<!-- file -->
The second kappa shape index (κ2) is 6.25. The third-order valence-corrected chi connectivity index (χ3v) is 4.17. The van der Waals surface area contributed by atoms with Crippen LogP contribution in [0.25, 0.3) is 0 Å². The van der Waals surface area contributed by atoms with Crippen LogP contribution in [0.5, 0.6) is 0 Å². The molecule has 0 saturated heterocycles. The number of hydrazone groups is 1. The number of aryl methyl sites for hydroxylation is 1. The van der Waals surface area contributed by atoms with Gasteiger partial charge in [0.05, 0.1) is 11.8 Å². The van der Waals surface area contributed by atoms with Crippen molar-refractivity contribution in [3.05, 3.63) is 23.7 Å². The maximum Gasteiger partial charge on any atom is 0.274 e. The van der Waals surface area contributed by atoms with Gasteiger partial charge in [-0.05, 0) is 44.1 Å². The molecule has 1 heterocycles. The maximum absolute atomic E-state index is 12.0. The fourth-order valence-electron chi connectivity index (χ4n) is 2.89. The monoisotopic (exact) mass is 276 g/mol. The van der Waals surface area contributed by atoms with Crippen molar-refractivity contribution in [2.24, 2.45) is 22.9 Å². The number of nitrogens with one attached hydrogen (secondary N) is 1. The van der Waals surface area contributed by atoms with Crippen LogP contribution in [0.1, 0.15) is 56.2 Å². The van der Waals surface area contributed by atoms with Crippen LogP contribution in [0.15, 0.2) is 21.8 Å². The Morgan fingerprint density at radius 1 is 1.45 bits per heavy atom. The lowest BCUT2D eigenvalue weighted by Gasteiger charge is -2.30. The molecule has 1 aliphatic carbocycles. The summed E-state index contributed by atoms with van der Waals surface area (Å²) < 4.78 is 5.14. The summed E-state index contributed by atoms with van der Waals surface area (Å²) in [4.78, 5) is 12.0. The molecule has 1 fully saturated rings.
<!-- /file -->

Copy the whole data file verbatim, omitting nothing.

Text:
The second kappa shape index (κ2) is 6.25. The third-order valence-corrected chi connectivity index (χ3v) is 4.17. The van der Waals surface area contributed by atoms with Crippen LogP contribution in [0.25, 0.3) is 0 Å². The van der Waals surface area contributed by atoms with Crippen LogP contribution in [0.5, 0.6) is 0 Å². The molecule has 0 saturated heterocycles. The number of hydrazone groups is 1. The number of aryl methyl sites for hydroxylation is 1. The van der Waals surface area contributed by atoms with Gasteiger partial charge in [0.05, 0.1) is 11.8 Å². The van der Waals surface area contributed by atoms with Crippen molar-refractivity contribution in [3.05, 3.63) is 23.7 Å². The maximum Gasteiger partial charge on any atom is 0.274 e. The van der Waals surface area contributed by atoms with Gasteiger partial charge in [-0.05, 0) is 44.1 Å². The molecule has 1 heterocycles. The maximum absolute atomic E-state index is 12.0. The fourth-order valence-electron chi connectivity index (χ4n) is 2.89. The monoisotopic (exact) mass is 276 g/mol. The van der Waals surface area contributed by atoms with Crippen molar-refractivity contribution in [2.24, 2.45) is 22.9 Å². The number of nitrogens with one attached hydrogen (secondary N) is 1. The van der Waals surface area contributed by atoms with Crippen LogP contribution in [0.1, 0.15) is 56.2 Å². The van der Waals surface area contributed by atoms with Crippen LogP contribution in [0.15, 0.2) is 21.8 Å². The Morgan fingerprint density at radius 1 is 1.45 bits per heavy atom. The lowest BCUT2D eigenvalue weighted by Gasteiger charge is -2.30. The molecule has 1 aliphatic carbocycles. The summed E-state index contributed by atoms with van der Waals surface area (Å²) < 4.78 is 5.14. The summed E-state index contributed by atoms with van der Waals surface area (Å²) in [4.78, 5) is 12.0. The molecule has 1 fully saturated rings.